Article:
The UK’s University of Birmingham issued the following press release on Sep. 1:

Working in partnership with Ukraine’s Constitutional Court, the University of Birmingham and Ivan Franko National University, Lviv (IFNUL) have defined the first 1,000 terms in a unique handbook for scientists, human rights defenders, and legal experts further developing the country as a constitutional democracy.

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Backed by UK Research & Innovation (UKRI) funding, the Twinning for Identity, Sovereignty and Resilience project will create an ‘English-Ukrainian Dictionary of Legal Terms’ - helping to address issues created by historical use of post-Soviet legal language in Ukrainian law.

IFNUL Department of Constitutional Law’s team of lawyers along with their colleagues from the Faculty of Philology have prepared the translation of the initial tranche of legal terms and Professor Lisa Webley, from the University of Birmingham’s Law School, is providing expert opinion on appropriate examples from court decisions or scholarly sources.


University of Birmingham Pro-Vice Chancellor (International) Professor Robin Mason and Professor Webley marked Ukraine’s Independence Day with IFNUL partners by celebrating the first milestone of this flagship initiative.

Professor Webley commented: “Defining the first 1,000 terms for our Legal Dictionary represents a major step towards creating a handbook for scientists, human rights defenders, lawyers, judges, parliamentarians, and everyone who deals with Ukrainian legal documents – the first handbook of its kind.

“Providing accurate and precise definitions of legal terms will further embed the rule of law in Ukraine, support Ukraine’s development as a constitutional democracy and further Euro-Atlantic integration, whilst addressing legacy issues caused by applying post-Soviet legal terminology in the Ukrainian legal system.”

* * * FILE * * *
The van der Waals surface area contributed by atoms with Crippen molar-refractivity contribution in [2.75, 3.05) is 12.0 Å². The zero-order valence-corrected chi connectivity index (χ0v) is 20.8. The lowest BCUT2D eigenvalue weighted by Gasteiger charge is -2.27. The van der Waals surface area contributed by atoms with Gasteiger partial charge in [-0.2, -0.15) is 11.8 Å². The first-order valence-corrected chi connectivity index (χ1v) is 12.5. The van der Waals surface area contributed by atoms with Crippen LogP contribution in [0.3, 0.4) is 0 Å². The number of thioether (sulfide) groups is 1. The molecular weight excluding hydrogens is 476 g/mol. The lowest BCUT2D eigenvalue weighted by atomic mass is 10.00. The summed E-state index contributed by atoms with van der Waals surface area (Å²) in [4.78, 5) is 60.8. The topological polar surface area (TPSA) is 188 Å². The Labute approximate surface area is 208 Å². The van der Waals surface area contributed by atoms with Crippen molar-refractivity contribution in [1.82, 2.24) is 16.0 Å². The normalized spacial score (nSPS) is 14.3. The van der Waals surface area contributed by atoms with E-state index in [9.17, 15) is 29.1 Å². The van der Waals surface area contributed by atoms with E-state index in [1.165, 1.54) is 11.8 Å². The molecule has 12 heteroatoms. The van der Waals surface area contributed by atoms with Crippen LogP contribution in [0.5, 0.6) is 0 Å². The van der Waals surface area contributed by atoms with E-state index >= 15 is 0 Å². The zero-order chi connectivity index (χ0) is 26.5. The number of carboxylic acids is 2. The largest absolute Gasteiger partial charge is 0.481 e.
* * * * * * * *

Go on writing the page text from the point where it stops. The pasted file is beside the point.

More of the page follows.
The project also unites doctoral students and researchers in the two universities, creating a long-term portfolio of collaborative research contributing to the development of Ukraine's culture, economy and society and the UK's understanding of and response to the crisis.


The underpinnings of Ukraine’s resilience to Russian aggression lie in its dynamic and contested political and legal system, including the 1996 constitution and constitutionalism. The Legal Dictionary will help to clarify the application of the rule of law in Ukrainian jurisprudence.

Birmingham and Ukrainian academics also celebrated Independence Day by commemorating the two universities’ longstanding partnership in the field of Shakespearean studies.

IFNUL academics had spent time with the University of Birmingham in June – taking part in a UKRI Rebuilding Identity and Community through Theatre and Applied Performance workshop, as well as workshops and discussions on best practice and delivery of academic and practical classes in Drama Studies.

The University is helping IFNUL’s to develop a Master’s program in this field, with a longer-term ambition to develop a twinned MA program with reciprocal exchange places. Birmingham academics are also supporting the creation of a Shakespeare Garden on IFNUL’s campus, with the themes of love (Romeo and Juliet), choice (Hamlet), courage (Henry V), improvisation (Midsummer Night’s Dream) and wisdom (King Lear).